mead cohen berger shevtsova garfinkle michta grygiel blankenhorn
Pension Wars
Chicago's Blue Crack-Up

In the FT, Neil Munshi and Norma Cohen have an excellent account of Chicago’s attempts to address its pension crisis, closely following Illinois’ tentative first steps to do the same. The Chicago’s teachers’ fund is only 54% funded, while its municipal workers, police and firefighters’ pension funds are suspected by ratings agencies to be somewhere in the 33% range. The piece paints an vivid picture of the fracturing of the coalitions that so long gave the blue model political dominance:

Morgan [elementary school] was one of about 50 elementary schools forced to close this year, collateral damage from the ballooning pension crises in Chicago and the state of Illinois. The budget gap in Chicago’s school district alone is $1bn, mainly because of pension liabilities, while the combined unfunded pension liabilities of the city and the school district runs to over $27bn.

Rahm Emanuel, Chicago’s Democratic mayor, has said the school closures – along with 3,000 job cuts in the school system – were necessary to close the yawning hole in the district budget. The episode has further soured the mayor’s relations with the teachers union, which held a seven-day strike last year. Karen Lewis, head of the union, called the school closures “racist” and “classist”


The article goes on to discuss just how widespread the problem is across the country, and puts a lot of the blame on the actuarial system which is behind how the viability of the pension schemes is measured. A winning quote:

Jeremy Gold, a professor at the University of Pennsylvania’s Wharton School, who has been critical of actuarial methodology for years, describes the system as follows: “The actuaries invented it and the accountants fell in love with it and married it.”

Definitely read the whole thing.

This story illustrates just how big a problem the pension crisis poses for blue governance: it pits the interests of providers of government services against the recipients of those services. Taxpayers are faced with either paying astronomical property taxes—Rahm Emmanuel is talking about a potential 150% hike in Chicago—or cutting the pensions of police officers who provide protection; teachers must accept a cut in their pensions or parents will see even more schools closed and will have to send their children trudging half-way across town.

Ultimately, it’s also a reminder of the bigger underlying truth: blue model programs don’t generate the wealth and growth that would be required to sustain them—the cities aren’t growing in population and revenue (often, they are shrinking) even as the costs of maintaining them skyrocket. The pesky numbers just won’t add up.

Features Icon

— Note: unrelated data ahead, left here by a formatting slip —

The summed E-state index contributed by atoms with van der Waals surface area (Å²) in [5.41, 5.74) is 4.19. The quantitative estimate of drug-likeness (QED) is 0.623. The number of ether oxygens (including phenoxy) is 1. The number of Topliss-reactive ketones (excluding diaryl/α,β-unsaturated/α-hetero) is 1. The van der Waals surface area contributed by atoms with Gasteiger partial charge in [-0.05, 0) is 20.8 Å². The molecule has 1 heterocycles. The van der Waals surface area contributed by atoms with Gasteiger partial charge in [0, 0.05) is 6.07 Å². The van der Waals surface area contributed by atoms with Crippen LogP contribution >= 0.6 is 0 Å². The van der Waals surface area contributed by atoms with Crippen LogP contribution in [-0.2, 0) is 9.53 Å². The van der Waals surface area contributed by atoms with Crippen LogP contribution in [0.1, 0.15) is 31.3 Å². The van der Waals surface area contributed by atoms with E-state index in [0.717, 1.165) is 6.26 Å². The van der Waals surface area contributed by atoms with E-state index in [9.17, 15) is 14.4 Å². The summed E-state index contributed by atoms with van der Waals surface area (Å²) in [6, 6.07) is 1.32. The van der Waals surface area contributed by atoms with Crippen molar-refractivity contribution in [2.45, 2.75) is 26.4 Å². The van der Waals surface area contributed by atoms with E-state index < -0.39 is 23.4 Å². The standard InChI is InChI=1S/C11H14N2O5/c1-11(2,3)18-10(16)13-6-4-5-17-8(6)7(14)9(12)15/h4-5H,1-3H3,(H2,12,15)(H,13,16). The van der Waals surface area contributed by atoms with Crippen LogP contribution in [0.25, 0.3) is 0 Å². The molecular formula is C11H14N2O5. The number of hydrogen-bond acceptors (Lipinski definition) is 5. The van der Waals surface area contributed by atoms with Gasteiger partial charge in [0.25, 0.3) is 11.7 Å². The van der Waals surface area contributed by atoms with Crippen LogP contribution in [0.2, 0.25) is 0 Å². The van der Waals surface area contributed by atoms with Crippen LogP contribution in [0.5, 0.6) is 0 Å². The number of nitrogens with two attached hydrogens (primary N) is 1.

show comments
  • Kavanna

    The last crisis of the Blue Model began in the mid-1960s and reached its climax in 1979-81. Its characteristic symptom was inflation, a sign of monetary and fiscal derangement. The building crisis today is characterized by unreal levels of debt (that can’t be repaid in full) and, at the same time, interest rates artificially suppressed by central banks worldwide. Its origins lie in the triple bubbles of the 1990s, 2000s, and 2010s, all fueled by conscious Fed policy. Debt is a more insidious and subtle derangement than inflation, though, and its poisonous results are taking longer to reach a climactic crisis.

    Unlike in the 1990s, the largest US cities can no longer count on either immigrants or yuppification to save them. Their populations are declining, as their costs keep growing.

  • Anthony

    $757 billion pension gap (all states based on 2010 fiscal analysis – most recent year data available for 50 states) with realistic estimate at $4.5 trillion beckons an acknowledgement of reality. The reality is that this is not going away without serious attention and addressing. But, the societal interconnectedness remains ignored by operating tendency to make distinctions – blue, red, government, private enterprise, etc. That is, the pension scheme (structure, management, and practice) and vested interests don’t countenance raising taxes, passing on social cost, refusing to examine pension promises, etc. as imperiling social compact. While Chicago and Illinois may be outliers, the problem infects us nationally and turns on governance – i.e. politics (as the realm productive of public policy). However given human nature (in municipal America), I would not expect anyone to trace problem to both themselves and officeholders WRM. So, contract clause trumps municipal economics – we shall see.

  • Andrew Allison

    Don’t overlook the enormous number of un- and under-employed who would jump at the chance of those jobs at lower pay and benefits.

  • xbox361

    The real problem is the math, the demon, is racist!
    Or the politicians are fools and knaves who hate to ever deal with reality.

© The American Interest LLC 2005-2016 About Us Masthead Submissions Advertise Customer Service